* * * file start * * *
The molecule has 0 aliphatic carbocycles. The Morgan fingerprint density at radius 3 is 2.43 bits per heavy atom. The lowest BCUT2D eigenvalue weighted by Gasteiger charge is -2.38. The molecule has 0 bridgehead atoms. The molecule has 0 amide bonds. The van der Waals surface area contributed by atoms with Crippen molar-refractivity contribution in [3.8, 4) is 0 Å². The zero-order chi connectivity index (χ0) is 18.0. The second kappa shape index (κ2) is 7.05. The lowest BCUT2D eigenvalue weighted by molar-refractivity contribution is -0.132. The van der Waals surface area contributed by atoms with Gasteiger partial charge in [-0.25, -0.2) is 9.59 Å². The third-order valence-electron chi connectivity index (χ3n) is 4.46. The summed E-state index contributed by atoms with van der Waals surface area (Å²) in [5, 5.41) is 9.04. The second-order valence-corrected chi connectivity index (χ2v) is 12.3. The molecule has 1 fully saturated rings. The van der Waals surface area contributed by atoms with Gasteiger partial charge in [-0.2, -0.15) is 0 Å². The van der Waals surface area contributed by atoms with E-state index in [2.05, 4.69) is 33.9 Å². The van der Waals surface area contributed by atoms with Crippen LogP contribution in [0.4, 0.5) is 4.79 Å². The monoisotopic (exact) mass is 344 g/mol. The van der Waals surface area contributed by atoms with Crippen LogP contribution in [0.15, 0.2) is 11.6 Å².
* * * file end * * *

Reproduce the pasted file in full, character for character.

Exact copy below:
The molecule has 0 aliphatic carbocycles. The Morgan fingerprint density at radius 3 is 2.43 bits per heavy atom. The lowest BCUT2D eigenvalue weighted by Gasteiger charge is -2.38. The molecule has 0 bridgehead atoms. The molecule has 0 amide bonds. The van der Waals surface area contributed by atoms with Crippen molar-refractivity contribution in [3.8, 4) is 0 Å². The zero-order chi connectivity index (χ0) is 18.0. The second kappa shape index (κ2) is 7.05. The lowest BCUT2D eigenvalue weighted by molar-refractivity contribution is -0.132. The van der Waals surface area contributed by atoms with Gasteiger partial charge in [-0.25, -0.2) is 9.59 Å². The third-order valence-electron chi connectivity index (χ3n) is 4.46. The summed E-state index contributed by atoms with van der Waals surface area (Å²) in [5, 5.41) is 9.04. The second-order valence-corrected chi connectivity index (χ2v) is 12.3. The molecule has 1 fully saturated rings. The van der Waals surface area contributed by atoms with Gasteiger partial charge in [-0.2, -0.15) is 0 Å². The van der Waals surface area contributed by atoms with E-state index in [2.05, 4.69) is 33.9 Å². The van der Waals surface area contributed by atoms with Crippen LogP contribution in [0.4, 0.5) is 4.79 Å². The monoisotopic (exact) mass is 344 g/mol. The van der Waals surface area contributed by atoms with Crippen LogP contribution in [0.15, 0.2) is 11.6 Å².